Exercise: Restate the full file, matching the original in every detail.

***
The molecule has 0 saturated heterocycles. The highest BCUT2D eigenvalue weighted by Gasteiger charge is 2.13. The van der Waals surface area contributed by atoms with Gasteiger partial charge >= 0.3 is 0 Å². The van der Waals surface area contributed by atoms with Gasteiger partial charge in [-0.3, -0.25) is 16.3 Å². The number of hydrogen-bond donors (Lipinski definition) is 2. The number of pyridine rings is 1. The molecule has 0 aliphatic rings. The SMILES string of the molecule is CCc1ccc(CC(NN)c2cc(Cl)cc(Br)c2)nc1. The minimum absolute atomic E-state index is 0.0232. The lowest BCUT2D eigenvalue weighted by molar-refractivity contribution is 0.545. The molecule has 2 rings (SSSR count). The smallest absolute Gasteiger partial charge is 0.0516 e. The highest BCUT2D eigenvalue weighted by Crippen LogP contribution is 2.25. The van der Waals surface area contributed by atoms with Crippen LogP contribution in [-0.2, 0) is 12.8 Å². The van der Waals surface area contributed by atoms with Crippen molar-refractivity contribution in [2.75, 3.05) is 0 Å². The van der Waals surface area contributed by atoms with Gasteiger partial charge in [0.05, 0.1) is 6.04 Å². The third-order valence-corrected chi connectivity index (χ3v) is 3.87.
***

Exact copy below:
The molecule has 0 saturated heterocycles. The highest BCUT2D eigenvalue weighted by Gasteiger charge is 2.13. The van der Waals surface area contributed by atoms with Gasteiger partial charge >= 0.3 is 0 Å². The van der Waals surface area contributed by atoms with Gasteiger partial charge in [-0.3, -0.25) is 16.3 Å². The number of hydrogen-bond donors (Lipinski definition) is 2. The number of pyridine rings is 1. The molecule has 0 aliphatic rings. The SMILES string of the molecule is CCc1ccc(CC(NN)c2cc(Cl)cc(Br)c2)nc1. The minimum absolute atomic E-state index is 0.0232. The lowest BCUT2D eigenvalue weighted by molar-refractivity contribution is 0.545. The molecule has 2 rings (SSSR count). The smallest absolute Gasteiger partial charge is 0.0516 e. The highest BCUT2D eigenvalue weighted by Crippen LogP contribution is 2.25. The van der Waals surface area contributed by atoms with Crippen LogP contribution in [-0.2, 0) is 12.8 Å². The van der Waals surface area contributed by atoms with Crippen molar-refractivity contribution in [2.75, 3.05) is 0 Å². The van der Waals surface area contributed by atoms with Gasteiger partial charge in [0.05, 0.1) is 6.04 Å². The third-order valence-corrected chi connectivity index (χ3v) is 3.87.